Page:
Breast Cancer: Reconstruction / Prosthesis

Pictured: Joseph Disa Plastic surgeon Joseph Disa specializes in breast reconstruction after tumor removal to help restore form, function, and appearance following breast cancer surgery.

Reconstruction of the breast is an option for most women who have had a mastectomy. You may choose immediate reconstruction, in which the process is started during the same surgery as the mastectomy. Or you may delay reconstruction and start the procedures after your initial surgery and other treatments are complete. Some women say that starting reconstruction right away helps reduce the trauma of losing a breast; immediate reconstruction also eliminates the need for an additional hospitalization and anesthesia.

There are two methods for reconstruction: using an implant to replace the lost tissue or using tissues from elsewhere in the body to replace the lost tissue. The new breast will not function like a breast, and it will not have much sensation. But depending on the method of reconstruction, in clothes it can look almost exactly like the other breast. In the final step, a new nipple-areola complex is built and the nipple area can be tattooed to have a similar color to the other.

Radiation therapy can sometimes cause damage to the skin that makes breast reconstruction challenging. Our plastic surgeons have extensive experience with reconstruction for patients who have already had radiation therapy.

As of October 1998, a federal law requires insurance companies to cover all aspects of reconstruction, including operations to match the reconstructed breast to the opposite breast.

Implant Surgery

Implants are best for women with small- to medium-size breasts and those who have not had any radiation therapy to the breast area. In the first step, a pocket is formed from the pectoralis muscle and an expander is placed in that space. Over the next several months, saline is injected through a valve into the expander sac to slowly stretch the skin and muscle in preparation for the permanent implant. During a second, shorter operation, the expander is removed and the implant is inserted in its place.

Implants come in different shapes and sizes and are made of saline or silicone. A plastic surgeon will help determine which type of implant is best for you.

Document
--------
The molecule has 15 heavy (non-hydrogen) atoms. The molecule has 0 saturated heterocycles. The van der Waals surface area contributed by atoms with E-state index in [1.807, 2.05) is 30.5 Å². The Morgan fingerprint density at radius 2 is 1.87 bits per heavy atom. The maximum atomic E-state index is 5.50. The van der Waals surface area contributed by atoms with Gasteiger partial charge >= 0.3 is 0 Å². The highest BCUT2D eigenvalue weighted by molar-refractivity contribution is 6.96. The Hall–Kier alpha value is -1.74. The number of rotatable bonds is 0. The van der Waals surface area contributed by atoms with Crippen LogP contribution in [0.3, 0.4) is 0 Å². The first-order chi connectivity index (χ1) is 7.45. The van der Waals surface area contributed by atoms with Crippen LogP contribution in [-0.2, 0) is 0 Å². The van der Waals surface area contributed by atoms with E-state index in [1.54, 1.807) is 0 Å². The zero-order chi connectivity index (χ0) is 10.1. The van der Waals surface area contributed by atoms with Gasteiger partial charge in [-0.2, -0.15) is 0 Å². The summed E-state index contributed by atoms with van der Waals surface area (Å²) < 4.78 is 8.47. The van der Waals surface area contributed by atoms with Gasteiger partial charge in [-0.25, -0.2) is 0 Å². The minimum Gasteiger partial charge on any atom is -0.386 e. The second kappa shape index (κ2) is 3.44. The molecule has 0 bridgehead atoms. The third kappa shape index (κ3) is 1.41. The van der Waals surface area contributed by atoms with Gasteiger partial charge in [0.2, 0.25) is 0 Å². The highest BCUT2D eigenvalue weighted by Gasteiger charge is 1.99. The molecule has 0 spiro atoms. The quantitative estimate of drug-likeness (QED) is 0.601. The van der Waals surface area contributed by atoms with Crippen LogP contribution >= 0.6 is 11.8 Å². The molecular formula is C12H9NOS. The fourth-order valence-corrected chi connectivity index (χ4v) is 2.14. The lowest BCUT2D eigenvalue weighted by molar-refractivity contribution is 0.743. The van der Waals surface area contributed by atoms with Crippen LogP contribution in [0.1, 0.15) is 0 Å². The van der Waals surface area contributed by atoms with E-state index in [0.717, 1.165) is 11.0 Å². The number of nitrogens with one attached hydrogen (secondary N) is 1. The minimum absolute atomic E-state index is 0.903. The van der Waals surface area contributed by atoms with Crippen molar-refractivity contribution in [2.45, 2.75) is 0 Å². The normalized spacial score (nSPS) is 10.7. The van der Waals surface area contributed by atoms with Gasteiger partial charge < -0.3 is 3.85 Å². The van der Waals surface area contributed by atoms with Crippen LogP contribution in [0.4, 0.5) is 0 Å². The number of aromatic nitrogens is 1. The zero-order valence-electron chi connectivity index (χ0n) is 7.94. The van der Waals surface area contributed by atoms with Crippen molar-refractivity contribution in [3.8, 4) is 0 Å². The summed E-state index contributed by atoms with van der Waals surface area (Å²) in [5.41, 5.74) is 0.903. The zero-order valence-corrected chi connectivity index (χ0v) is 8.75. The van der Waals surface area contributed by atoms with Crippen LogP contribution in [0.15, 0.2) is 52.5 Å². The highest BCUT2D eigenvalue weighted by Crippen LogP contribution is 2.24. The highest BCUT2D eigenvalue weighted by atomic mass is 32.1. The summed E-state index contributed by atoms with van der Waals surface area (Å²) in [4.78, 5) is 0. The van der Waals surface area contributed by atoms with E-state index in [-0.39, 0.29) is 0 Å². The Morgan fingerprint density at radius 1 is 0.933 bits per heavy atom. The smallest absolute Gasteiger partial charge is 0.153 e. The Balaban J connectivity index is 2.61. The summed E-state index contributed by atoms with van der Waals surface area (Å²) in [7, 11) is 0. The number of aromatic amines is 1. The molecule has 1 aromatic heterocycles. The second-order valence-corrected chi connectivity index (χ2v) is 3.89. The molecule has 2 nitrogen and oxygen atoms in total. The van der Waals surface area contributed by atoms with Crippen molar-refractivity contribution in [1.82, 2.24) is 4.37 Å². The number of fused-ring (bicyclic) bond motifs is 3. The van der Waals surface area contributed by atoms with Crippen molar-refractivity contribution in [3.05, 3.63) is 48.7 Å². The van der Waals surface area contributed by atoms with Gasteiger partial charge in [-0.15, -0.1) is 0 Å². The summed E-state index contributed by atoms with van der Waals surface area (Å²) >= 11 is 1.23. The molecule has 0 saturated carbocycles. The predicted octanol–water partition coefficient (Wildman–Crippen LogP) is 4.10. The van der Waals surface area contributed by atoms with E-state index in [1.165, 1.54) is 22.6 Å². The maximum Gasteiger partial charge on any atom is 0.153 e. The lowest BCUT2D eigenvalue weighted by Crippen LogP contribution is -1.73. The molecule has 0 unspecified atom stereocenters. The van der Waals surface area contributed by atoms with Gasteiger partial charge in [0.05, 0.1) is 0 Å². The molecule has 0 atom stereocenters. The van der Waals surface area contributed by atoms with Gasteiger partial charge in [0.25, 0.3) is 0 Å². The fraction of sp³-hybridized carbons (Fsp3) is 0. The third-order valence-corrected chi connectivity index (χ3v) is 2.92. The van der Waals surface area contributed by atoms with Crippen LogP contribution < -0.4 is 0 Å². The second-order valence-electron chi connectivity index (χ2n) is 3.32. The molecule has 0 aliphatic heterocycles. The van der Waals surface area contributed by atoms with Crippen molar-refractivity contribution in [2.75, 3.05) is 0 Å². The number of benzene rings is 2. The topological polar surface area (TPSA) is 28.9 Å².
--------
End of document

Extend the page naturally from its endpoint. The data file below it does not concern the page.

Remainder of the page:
Tissue Transfer

Another method for reconstructing the breast is to use tissue transferred from somewhere else in the body. The new breast mound is built using muscle from one of three locations:

  • TRAM (transverse rectus abdominus myocutaneous) Flap

    An oval-shaped section of fat and skin is removed from the abdomen and shaped into a breast on the chest wall.

  • Gluteal Free Flap

    Tissue is taken from the upper or lower buttocks and shaped into a breast on the chest wall.

  • Latissimus Dorsi Flap

    Skin and muscle are moved from the upper back to the chest area and shaped into a breast.

The type of reconstruction that is most appropriate for each patient depends on the amount of skin remaining on the chest wall, the size and shape of the other breast, the amount of body fat and tissue available elsewhere, the patient's general health, her smoking history, and her personal preferences. If you know that you will want a reconstruction, you should talk to your doctor about it early in your treatment — even before you have a surgical biopsy, if possible. Your choice might influence where incisions are made.

Once the breast mound is completed, the other breast may be altered (with an implant, a reduction, or a lift) to achieve symmetry. In the final step, a new nipple-areola complex is built, and the area can then be tattooed to have a similar color to the other side.

Prosthesis

Women who decline or cannot undergo breast reconstruction can use a silicone breast prosthesis for symmetry. Breast prostheses come in firm, medium, and soft silicone textures, as well as a variety of sizes, shapes, and skin tones to match the other breast. Prostheses can be placed in a special pocket in a bra or bathing suit. A properly fitted and weighted prosthesis provides the balance needed for correct posture. Custom-made prostheses are now also available.

To purchase a prosthesis, visit the boutique in the Evelyn H. Lauder Breast Center, ask your doctor or nurse for referrals to stores (some hospitals have their own stores on-site), or call the local office of the American Cancer Society. These stores specialize in breast prostheses and post-mastectomy bras and have experienced, sensitive, certified fitters who will help you find the perfect prosthesis for your body. The fitter will consider the type of surgery you had as well as the size, shape, and texture of your remaining breast to select the prosthesis that is best for you. Fitters also provide instructions for care of the prosthesis.

Before purchasing a breast prosthesis, make sure that you have a prescription from your doctor. Both prostheses and post-mastectomy bras are often covered by insurance.